Saturday, December 23, 2017

Podcast: Interview with Canadian Novelist David Adams Richards (1988)

 David Adams Richards in 2008. (Photo: Bruce Peters)

From 1981 to 1989, I was assistant producer and co-host of the radio show On the Arts, at CJRT-FM (today Jazz 91.1) in Toronto. With the late Tom Fulton, who was the show's prime host and producer, we did a half-hour interview program where we talked to writers and artists from all fields. In 1988, I sat down with Canadian novelist, essayist, and screenwriter David Adams Richards.

At the time of our conversation, Richards's novel Nights Below Station Street has recently been awarded the Governor General's Award for English-language fiction. Nights Below Station Street was the first book in his Miramichi trilogy, which includes Evening Snow Will Bring Such Peace (1990) and For Those Who Hunt the Wounded Down (1993).

Born in Newcastle, New Brunswick, Richards has over the course of his career published 16 novels (the most recent being 2016's Principles to Live By) and works of non-fiction, including Lines on the Water: A Fisherman's Life on the Miramichi, which won the Governor General's Award for non-fiction in 1998. This past August, he was appointed to the Senate of Canada by Prime Minister Justin Trudeau.

– Kevin Courrier.

Here is the full interview with David Adams Richards as it aired on CJRT-FM in 1988.

Friday, December 22, 2017

A Moving Gallery: Faces Places

Agnès Varda and JR in Faces Places.

On the surface, Faces Places, the new documentary gem co-directed by famed Belgian-born French filmmaker Agnès Varda (Cléo From 5 to 7, The Gleaners and I) and the French artist/photographer who goes by the name JR -- wherein the pair traverses the French countryside taking pictures of various villagers, blowing them up and then pasting them on walls and buildings -- may not seem like much. But despite its seemingly simple skein, Faces Places is a remarkable document, a poignant rumination on tradition, modernity, mortality, love, perception, imagery and many other subjects. It’s a film that you won’t soon forget.

Thursday, December 21, 2017

Smashing The Mirror – Star Wars: The Last Jedi

Mark Hamill in Star Wars: Episode VIII - The Last Jedi.

Note: This review contains major spoilers for Star Wars: Episode VIII – The Last Jedi.

I’ve shed a tear or two in a movie theatre in my time. A lump in the throat, a welling in the eyes. It’s been known to happen. But until now, I had never fully cried in a theatre. I’d never been in a situation where a film cracked open the floodgates and allowed undignified public weeping to overtake me. I’ve learned that it’s not sad stories that trigger this for me, but rather stories of hope and love, stories of support and cooperation. I didn’t cry at the sad endings of Logan or Blade Runner this year, but you put on The Return of the King? It’s A Wonderful Life? I’m a guaranteed mess. I honestly was not prepared for Rian Johnson’s The Last Jedi to cut me so deeply, and it has as much to do with the way the film challenges the legacy of Star Wars and my connection to it as it does with the film’s own smart, subversive, deeply emotional storytelling.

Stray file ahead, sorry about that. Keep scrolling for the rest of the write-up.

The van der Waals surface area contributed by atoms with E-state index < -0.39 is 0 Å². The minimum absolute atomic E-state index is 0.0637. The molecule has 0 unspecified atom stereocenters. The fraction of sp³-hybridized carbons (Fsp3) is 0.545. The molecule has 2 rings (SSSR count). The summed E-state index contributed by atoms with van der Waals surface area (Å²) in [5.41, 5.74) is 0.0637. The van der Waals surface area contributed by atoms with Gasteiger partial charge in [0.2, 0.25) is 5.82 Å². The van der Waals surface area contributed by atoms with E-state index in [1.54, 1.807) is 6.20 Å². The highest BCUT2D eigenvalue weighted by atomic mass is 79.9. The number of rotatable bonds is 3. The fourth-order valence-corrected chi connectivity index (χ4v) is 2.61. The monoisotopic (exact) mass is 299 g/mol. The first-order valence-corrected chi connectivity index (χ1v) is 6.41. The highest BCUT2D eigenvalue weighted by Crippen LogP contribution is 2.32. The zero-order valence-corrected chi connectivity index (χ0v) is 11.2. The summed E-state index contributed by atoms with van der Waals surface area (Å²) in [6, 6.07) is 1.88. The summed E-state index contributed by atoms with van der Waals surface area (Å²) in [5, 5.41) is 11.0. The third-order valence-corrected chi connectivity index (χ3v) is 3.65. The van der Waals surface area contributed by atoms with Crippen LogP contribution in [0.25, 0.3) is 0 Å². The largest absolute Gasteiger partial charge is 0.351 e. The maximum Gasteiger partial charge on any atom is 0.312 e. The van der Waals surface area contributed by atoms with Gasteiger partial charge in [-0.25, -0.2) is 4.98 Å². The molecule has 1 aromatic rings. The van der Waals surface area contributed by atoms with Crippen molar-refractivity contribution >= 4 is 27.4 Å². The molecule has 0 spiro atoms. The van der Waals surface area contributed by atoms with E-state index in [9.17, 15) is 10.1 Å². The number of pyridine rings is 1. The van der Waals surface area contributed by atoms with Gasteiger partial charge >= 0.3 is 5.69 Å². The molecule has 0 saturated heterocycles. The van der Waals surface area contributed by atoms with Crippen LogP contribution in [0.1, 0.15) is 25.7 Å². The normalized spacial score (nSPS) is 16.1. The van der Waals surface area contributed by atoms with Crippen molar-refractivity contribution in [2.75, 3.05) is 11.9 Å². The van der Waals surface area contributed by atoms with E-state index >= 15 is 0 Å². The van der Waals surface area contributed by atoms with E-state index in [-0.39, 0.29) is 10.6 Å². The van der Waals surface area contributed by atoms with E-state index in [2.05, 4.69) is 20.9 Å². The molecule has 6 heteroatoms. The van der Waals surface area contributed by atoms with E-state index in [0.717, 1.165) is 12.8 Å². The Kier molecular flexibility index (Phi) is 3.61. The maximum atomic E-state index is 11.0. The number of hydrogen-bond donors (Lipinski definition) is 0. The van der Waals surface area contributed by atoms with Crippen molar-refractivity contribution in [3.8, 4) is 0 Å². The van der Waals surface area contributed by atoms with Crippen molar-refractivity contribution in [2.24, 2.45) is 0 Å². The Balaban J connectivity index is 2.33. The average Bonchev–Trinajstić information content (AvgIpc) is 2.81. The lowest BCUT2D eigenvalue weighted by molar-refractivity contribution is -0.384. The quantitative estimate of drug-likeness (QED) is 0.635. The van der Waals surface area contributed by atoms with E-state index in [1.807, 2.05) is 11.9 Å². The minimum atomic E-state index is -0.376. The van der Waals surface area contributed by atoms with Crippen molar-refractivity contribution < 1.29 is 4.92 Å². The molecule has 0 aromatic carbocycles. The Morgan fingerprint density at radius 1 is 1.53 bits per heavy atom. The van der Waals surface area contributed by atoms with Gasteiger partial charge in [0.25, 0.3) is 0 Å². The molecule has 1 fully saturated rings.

Wednesday, December 20, 2017

From Stax to Daptone and Back Again: Rob Bowman's Soulsville, U.S.A.

Jim Stewart and Estelle Axton (the ST and AX, respectively), ca. 1957, founding Stax Records.

Canadian music journalist Rob Bowman has given all of us soul music lovers a wonderful gift in the form of his deeply researched book, Soulsville, U.S.A.: The Story of Stax Records (Schirmer Trade Books, 2003). It’s the inside story of the men and women behind what came to be known historically as the legendary “Stax sound.” His book, which he took twelve fetishistic years to compile, and which has made him the premiere expert on both the music and the business operations of a truly iconic label, simply has to be one of the most in-depth studies ever conducted and published on a single record company. In it, he explores the music, of course, but also the politics inside the organization, its finances, lawsuits, interracial harmonies and discords, studio location in an urban black neighborhood, key staff members, promotional strategies, distribution, every hiring or firing and, most importantly, the creative interplay between the soulful musical artists and their gifted producers. And what producers they were.

Tuesday, December 19, 2017

Time Has Come Today: Roman J. Israel, Esq.

Denzel Washington in Roman J. Israel, Esq.